CAMERON COUNTY, Texas (KVEO) — Extreme weather means an increased risk for power outages. While that’s out of anyone’s control, you can do your best to prepare for the worst-case scenario.
Eladio Jaimez, AEP Texas spokesperson, says it’s important to begin gathering an emergency kit with flashlights, batteries and anything that will help you get through a few hours without power should that be the case.
It’s especially important to make a plan if someone in your household relies on power-operated medical equipment.
The AEP does have 200 employees on standby to resolve an outage as quickly as possible.
“We don’t know what to expect with the storms, so it can be something where we have ice on the road, ice on the lines,” he said. “Once it is safe to start working on the equipment, the lineman will get out there and start working to restore power to our customers.”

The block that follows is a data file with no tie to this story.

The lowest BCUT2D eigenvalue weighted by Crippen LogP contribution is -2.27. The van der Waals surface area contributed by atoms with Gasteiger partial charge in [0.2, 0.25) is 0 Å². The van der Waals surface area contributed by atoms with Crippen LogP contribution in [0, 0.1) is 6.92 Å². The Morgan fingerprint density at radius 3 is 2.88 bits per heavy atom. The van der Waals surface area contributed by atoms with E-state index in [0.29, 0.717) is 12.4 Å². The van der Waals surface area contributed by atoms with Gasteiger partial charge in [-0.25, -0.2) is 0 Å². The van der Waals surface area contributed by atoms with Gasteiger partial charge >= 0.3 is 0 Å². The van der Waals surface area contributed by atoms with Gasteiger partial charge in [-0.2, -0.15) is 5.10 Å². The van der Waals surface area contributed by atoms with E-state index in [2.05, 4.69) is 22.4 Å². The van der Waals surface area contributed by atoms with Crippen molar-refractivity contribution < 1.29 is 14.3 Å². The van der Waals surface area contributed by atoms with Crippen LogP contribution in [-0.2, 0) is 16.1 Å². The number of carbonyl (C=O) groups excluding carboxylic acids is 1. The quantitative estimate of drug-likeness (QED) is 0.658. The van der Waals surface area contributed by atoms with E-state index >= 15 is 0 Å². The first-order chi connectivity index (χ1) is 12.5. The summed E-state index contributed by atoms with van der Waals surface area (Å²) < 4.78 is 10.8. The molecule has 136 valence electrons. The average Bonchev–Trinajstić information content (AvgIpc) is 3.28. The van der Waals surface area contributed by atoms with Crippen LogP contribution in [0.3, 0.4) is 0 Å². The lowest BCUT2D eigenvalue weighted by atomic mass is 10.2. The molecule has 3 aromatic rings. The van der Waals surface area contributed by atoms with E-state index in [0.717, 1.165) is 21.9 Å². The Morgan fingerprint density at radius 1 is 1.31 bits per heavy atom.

Jaimez adds if you spot power lines on the ground, you should assume they are energized and call AEP to report it.
For those who are medically vulnerable, an official with Cameron County Emergency Management says they are in the process of developing a plan to provide a place they can go for warmth and power.
Saving money on your electric bill
Blankets and warm socks may not be enough to combat the freezing temperatures we’re expecting, so now is the time to make use of your heater.
If you’re worried about the increased energy usage leading to a hefty bill, there are some things you can do to maximize heat while lowering total cost.
You can do your body and wallet a favor by going up to your attic to check if the insulation is up to par, ensuring it’s indeed helping store heat inside your home.
Additionally, you can look for potential areas around your home where hot air is escaping.
“Something as simple as checking the weather stripping around windows, around doors, looking for leaks and making sure you cover them up with some kind of caulking or anything else, that will allow the heat to stay indoors and will keep you from running the heater too much,” said Jaimez. “It stores the heat inside the house a little bit longer.”